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BMC Infect Dis. 2012 Mar 18;12:60. doi: 10.1186/1471-2334-12-60.

Migrant tuberculosis: the extent of transmission in a low burden country.

Author information

1
International Reference Laboratory of Mycobacteriology, Statens Serum Institut, Copenhagen, Denmark. zazakj@me.com

Abstract

BACKGROUND:

Human migration caused by political unrest, wars and poverty is a major topic in international health. Infectious diseases like tuberculosis follow their host, with potential impact on both the migrants and the population in the recipient countries. In this study, we evaluate Mycobacterium tuberculosis transmission between the national population and migrants in Denmark.

METHODS:

Register study based on IS6110-RFLP results from nationwide genotyping of tuberculosis cases during 1992 through 2004. Cases with 100% identical genotypes were defined as clustered and part of a transmission chain. Origin of clusters involving both Danes and migrants was defined as Danish/migrant/uncertain. Subsequently, the proportion of cases likely infected by the "opposite" ethnic group was estimated.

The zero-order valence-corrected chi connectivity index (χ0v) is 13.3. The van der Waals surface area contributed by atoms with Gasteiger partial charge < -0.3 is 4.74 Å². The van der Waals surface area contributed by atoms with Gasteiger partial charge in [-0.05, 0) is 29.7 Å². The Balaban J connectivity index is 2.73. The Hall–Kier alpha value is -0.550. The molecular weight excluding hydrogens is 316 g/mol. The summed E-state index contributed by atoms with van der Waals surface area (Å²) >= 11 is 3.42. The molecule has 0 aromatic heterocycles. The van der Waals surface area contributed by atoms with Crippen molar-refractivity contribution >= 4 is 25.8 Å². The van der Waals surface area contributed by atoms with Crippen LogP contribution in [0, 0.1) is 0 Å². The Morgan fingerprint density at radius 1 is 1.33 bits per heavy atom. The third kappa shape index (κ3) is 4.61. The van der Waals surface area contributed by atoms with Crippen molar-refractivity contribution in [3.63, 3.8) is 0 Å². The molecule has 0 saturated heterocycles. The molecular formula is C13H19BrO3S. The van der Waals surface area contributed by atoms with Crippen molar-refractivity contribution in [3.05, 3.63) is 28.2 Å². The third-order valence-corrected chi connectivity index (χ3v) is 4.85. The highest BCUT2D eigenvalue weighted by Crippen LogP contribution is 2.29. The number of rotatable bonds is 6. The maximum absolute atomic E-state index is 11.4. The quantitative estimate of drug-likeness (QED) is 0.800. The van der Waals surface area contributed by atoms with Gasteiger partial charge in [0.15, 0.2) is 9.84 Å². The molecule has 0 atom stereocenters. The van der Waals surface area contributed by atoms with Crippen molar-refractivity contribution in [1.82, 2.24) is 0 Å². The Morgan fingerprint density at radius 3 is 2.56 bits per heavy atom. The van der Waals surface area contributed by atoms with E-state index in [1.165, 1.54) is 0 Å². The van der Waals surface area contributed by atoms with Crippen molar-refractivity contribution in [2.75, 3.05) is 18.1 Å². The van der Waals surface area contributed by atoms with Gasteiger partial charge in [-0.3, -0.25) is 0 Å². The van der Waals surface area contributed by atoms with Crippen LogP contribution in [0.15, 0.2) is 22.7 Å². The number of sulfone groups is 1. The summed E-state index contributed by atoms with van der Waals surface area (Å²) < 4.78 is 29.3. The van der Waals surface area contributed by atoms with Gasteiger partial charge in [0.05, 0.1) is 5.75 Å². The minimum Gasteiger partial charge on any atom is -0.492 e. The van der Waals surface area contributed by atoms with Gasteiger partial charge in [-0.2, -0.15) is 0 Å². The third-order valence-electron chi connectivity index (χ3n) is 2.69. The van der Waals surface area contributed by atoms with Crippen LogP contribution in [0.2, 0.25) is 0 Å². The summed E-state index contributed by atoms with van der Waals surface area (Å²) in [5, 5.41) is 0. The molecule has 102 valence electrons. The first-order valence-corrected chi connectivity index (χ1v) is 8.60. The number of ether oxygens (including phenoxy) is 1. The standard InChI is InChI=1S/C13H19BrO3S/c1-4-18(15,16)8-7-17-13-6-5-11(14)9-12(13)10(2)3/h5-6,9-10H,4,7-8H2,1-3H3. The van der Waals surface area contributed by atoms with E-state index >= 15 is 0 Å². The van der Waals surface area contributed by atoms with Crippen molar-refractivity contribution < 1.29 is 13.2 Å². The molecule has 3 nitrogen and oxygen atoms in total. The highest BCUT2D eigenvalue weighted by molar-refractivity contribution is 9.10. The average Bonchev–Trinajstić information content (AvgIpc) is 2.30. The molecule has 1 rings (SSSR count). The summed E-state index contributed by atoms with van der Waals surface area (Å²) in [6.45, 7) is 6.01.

RESULTS:

4,631 cases were included, representing 99% of culture confirmed cases during 1992 through 2004. Migrants contributed 61.6% of cases. Up to 7.9% (95% CI 7.0-8.9) of migrants were infected by Danes. The corresponding figure was 5.8% (95% CI 4.8-7.0) for Danes. Thus, transmission from Danes to migrants occurred up to 2.5 (95% CI 1.8-3.5) times more frequent than vice versa (OR = 1). A dominant strain, Cluster-2, was almost exclusively found in Danes, particular younger-middle-aged males.

CONCLUSIONS:

Transmission between Danes and migrants is limited, and risk of being infected by the "opposite" ethnic group is highest for migrants. TB-control efforts should focus on continues micro-epidemics, e.g. with Cluster-2 in Danes, prevention of reactivation TB in high-risk migrants, and outbreaks in socially marginalized migrants, such as Somalis and Greenlanders. Fears that TB in migrants poses a threat for resident Danes seem exaggerated and unjustified. We believe this to be true for other low incidence countries as well.

PMID:
22423983
PMCID:
PMC3342118
DOI:
10.1186/1471-2334-12-60
[Indexed for MEDLINE]
Free PMC Article

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